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“David, stop!” “Come back!” “NO-OOOO!” “You’re too close!”
to an Encounter of the Third Kind!

June 14, 2013. Hot Springs, South Dakota. 150 miles from Devil’s Tower. Think about it.

Cattle, Gargoyles, and Oil Rigs

July 28, 2013

So, where did I leave off? Oh yeah, lunch at the ‘Cafe’ in Dubois, Wyoming. We’re back on the road now – headed east on Highway 26.

200 miles to Casper…

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The outside temperature is 95 degrees.

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Beautiful Wyoming!

“Slow down, honey. Cattle drive ahead!”

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I decide to roll down my window and capture it on video. (Click on photo below)

Flying by a cattle drive at 35 mph. Now, watch the video again, while imagining your head out the window getting hammered by a high wind in what feels like a 120-degree convection oven.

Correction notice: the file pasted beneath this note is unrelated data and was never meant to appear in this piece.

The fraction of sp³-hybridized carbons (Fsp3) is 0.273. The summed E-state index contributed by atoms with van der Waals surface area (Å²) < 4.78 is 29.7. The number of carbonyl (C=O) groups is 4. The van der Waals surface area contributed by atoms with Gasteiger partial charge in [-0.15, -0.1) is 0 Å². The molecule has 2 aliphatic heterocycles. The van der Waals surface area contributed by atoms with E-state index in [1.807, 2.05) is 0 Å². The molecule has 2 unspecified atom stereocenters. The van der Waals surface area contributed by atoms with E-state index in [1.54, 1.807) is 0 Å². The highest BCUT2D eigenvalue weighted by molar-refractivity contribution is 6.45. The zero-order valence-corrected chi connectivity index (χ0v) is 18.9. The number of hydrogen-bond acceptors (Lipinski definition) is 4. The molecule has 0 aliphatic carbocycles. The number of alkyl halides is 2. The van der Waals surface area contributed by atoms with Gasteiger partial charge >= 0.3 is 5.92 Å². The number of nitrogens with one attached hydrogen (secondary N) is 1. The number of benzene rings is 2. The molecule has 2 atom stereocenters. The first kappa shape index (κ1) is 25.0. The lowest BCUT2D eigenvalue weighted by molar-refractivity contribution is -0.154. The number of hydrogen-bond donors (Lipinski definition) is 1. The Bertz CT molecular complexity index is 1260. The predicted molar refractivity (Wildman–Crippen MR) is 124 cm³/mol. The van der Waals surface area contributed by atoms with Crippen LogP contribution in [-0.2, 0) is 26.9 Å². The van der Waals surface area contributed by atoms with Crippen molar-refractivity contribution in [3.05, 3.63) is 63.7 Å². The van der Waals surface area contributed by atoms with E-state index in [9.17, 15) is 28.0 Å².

“The video’s lame!” you say? No. It’s MOO-velous!

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Don’t ask me. We passed it.

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And more cows…

Oh. We’re entering a town.

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Left to Thermopolis? What, they have a monopoly on hot springs or something?

“Where are we?” I ask David.

“Shoshoni.”

There’s even a bar on the main strip ahead.

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Yeah, well, how many Lucky Lounges have you been to?

A few miles further we see these formations

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What have we here?

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Gargoyles? Trolls? Did there used to be a bridge across here?

I asked David what he thought they were.

“Petrified Pac Man chasing a squirrel.”

We passed several oil wells